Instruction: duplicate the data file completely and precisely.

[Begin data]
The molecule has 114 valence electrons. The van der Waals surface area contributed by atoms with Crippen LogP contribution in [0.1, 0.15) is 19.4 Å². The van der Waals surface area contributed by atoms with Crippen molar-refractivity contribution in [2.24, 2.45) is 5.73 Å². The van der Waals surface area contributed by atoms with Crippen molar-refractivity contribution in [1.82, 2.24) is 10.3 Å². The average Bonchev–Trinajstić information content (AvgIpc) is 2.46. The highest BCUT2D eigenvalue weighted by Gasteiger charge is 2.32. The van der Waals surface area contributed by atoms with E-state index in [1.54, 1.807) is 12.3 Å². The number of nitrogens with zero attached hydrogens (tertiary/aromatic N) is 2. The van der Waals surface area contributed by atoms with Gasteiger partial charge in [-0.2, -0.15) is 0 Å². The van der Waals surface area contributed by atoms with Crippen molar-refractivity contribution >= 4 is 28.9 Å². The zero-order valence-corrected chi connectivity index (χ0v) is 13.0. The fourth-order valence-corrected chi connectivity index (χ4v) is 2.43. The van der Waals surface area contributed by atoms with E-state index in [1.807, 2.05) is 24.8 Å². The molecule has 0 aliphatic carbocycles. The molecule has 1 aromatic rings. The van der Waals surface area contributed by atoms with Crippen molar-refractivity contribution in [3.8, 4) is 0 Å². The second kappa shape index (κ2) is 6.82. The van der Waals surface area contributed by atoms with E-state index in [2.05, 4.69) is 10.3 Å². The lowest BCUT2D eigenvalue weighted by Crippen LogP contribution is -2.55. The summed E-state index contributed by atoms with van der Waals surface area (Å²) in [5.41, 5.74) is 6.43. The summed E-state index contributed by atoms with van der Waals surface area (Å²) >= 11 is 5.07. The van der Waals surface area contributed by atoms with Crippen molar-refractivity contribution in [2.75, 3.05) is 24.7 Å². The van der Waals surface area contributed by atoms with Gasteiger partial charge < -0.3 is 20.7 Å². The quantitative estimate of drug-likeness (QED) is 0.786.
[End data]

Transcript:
The molecule has 114 valence electrons. The van der Waals surface area contributed by atoms with Crippen LogP contribution in [0.1, 0.15) is 19.4 Å². The van der Waals surface area contributed by atoms with Crippen molar-refractivity contribution in [2.24, 2.45) is 5.73 Å². The van der Waals surface area contributed by atoms with Crippen molar-refractivity contribution in [1.82, 2.24) is 10.3 Å². The average Bonchev–Trinajstić information content (AvgIpc) is 2.46. The highest BCUT2D eigenvalue weighted by Gasteiger charge is 2.32. The van der Waals surface area contributed by atoms with E-state index in [1.54, 1.807) is 12.3 Å². The number of nitrogens with zero attached hydrogens (tertiary/aromatic N) is 2. The van der Waals surface area contributed by atoms with Gasteiger partial charge in [-0.2, -0.15) is 0 Å². The van der Waals surface area contributed by atoms with Crippen molar-refractivity contribution >= 4 is 28.9 Å². The zero-order valence-corrected chi connectivity index (χ0v) is 13.0. The fourth-order valence-corrected chi connectivity index (χ4v) is 2.43. The van der Waals surface area contributed by atoms with E-state index in [1.807, 2.05) is 24.8 Å². The molecule has 0 aliphatic carbocycles. The molecule has 1 aromatic rings. The van der Waals surface area contributed by atoms with Crippen molar-refractivity contribution in [3.8, 4) is 0 Å². The second kappa shape index (κ2) is 6.82. The van der Waals surface area contributed by atoms with E-state index in [2.05, 4.69) is 10.3 Å². The lowest BCUT2D eigenvalue weighted by Crippen LogP contribution is -2.55. The summed E-state index contributed by atoms with van der Waals surface area (Å²) in [5.41, 5.74) is 6.43. The summed E-state index contributed by atoms with van der Waals surface area (Å²) >= 11 is 5.07. The van der Waals surface area contributed by atoms with Crippen molar-refractivity contribution in [2.75, 3.05) is 24.7 Å². The van der Waals surface area contributed by atoms with Gasteiger partial charge < -0.3 is 20.7 Å². The quantitative estimate of drug-likeness (QED) is 0.786.